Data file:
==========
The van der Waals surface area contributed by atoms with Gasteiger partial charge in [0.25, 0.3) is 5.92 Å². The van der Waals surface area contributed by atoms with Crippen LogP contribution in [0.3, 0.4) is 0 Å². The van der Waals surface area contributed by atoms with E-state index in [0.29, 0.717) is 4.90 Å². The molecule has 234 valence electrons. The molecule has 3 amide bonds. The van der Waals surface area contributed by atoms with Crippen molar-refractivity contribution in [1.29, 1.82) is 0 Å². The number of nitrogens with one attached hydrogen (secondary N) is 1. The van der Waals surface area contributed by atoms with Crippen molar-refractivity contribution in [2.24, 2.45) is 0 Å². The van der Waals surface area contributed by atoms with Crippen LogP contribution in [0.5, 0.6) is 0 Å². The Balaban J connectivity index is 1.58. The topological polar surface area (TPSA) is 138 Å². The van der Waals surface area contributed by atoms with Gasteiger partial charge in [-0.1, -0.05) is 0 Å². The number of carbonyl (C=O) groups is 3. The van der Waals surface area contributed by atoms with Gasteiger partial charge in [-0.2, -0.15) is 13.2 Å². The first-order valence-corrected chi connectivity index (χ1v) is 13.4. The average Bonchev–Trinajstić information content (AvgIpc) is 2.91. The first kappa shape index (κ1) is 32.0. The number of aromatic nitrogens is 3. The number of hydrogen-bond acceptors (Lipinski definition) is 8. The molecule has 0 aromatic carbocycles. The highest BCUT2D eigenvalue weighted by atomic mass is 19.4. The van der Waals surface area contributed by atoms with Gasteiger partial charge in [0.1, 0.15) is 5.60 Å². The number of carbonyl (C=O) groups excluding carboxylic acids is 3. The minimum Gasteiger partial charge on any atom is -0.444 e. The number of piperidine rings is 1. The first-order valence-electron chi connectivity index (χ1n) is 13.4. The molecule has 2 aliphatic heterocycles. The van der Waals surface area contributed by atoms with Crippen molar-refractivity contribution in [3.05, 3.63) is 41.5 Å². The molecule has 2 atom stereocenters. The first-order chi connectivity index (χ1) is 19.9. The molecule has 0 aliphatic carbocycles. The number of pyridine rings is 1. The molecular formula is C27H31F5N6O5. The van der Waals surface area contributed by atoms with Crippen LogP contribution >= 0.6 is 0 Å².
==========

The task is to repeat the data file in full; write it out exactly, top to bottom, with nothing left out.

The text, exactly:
The van der Waals surface area contributed by atoms with Gasteiger partial charge in [0.25, 0.3) is 5.92 Å². The van der Waals surface area contributed by atoms with Crippen LogP contribution in [0.3, 0.4) is 0 Å². The van der Waals surface area contributed by atoms with E-state index in [0.29, 0.717) is 4.90 Å². The molecule has 234 valence electrons. The molecule has 3 amide bonds. The van der Waals surface area contributed by atoms with Crippen molar-refractivity contribution in [1.29, 1.82) is 0 Å². The number of nitrogens with one attached hydrogen (secondary N) is 1. The van der Waals surface area contributed by atoms with Crippen molar-refractivity contribution in [2.24, 2.45) is 0 Å². The van der Waals surface area contributed by atoms with Crippen LogP contribution in [0.5, 0.6) is 0 Å². The Balaban J connectivity index is 1.58. The topological polar surface area (TPSA) is 138 Å². The van der Waals surface area contributed by atoms with Gasteiger partial charge in [-0.1, -0.05) is 0 Å². The number of carbonyl (C=O) groups is 3. The van der Waals surface area contributed by atoms with Gasteiger partial charge in [-0.2, -0.15) is 13.2 Å². The first-order valence-corrected chi connectivity index (χ1v) is 13.4. The average Bonchev–Trinajstić information content (AvgIpc) is 2.91. The first kappa shape index (κ1) is 32.0. The number of aromatic nitrogens is 3. The number of hydrogen-bond acceptors (Lipinski definition) is 8. The molecule has 0 aromatic carbocycles. The highest BCUT2D eigenvalue weighted by atomic mass is 19.4. The van der Waals surface area contributed by atoms with Gasteiger partial charge in [0.1, 0.15) is 5.60 Å². The number of carbonyl (C=O) groups excluding carboxylic acids is 3. The minimum Gasteiger partial charge on any atom is -0.444 e. The number of piperidine rings is 1. The first-order valence-electron chi connectivity index (χ1n) is 13.4. The molecule has 2 aliphatic heterocycles. The van der Waals surface area contributed by atoms with Crippen molar-refractivity contribution in [3.05, 3.63) is 41.5 Å². The molecule has 2 atom stereocenters. The first-order chi connectivity index (χ1) is 19.9. The molecule has 0 aliphatic carbocycles. The number of pyridine rings is 1. The molecular formula is C27H31F5N6O5. The van der Waals surface area contributed by atoms with Crippen LogP contribution >= 0.6 is 0 Å².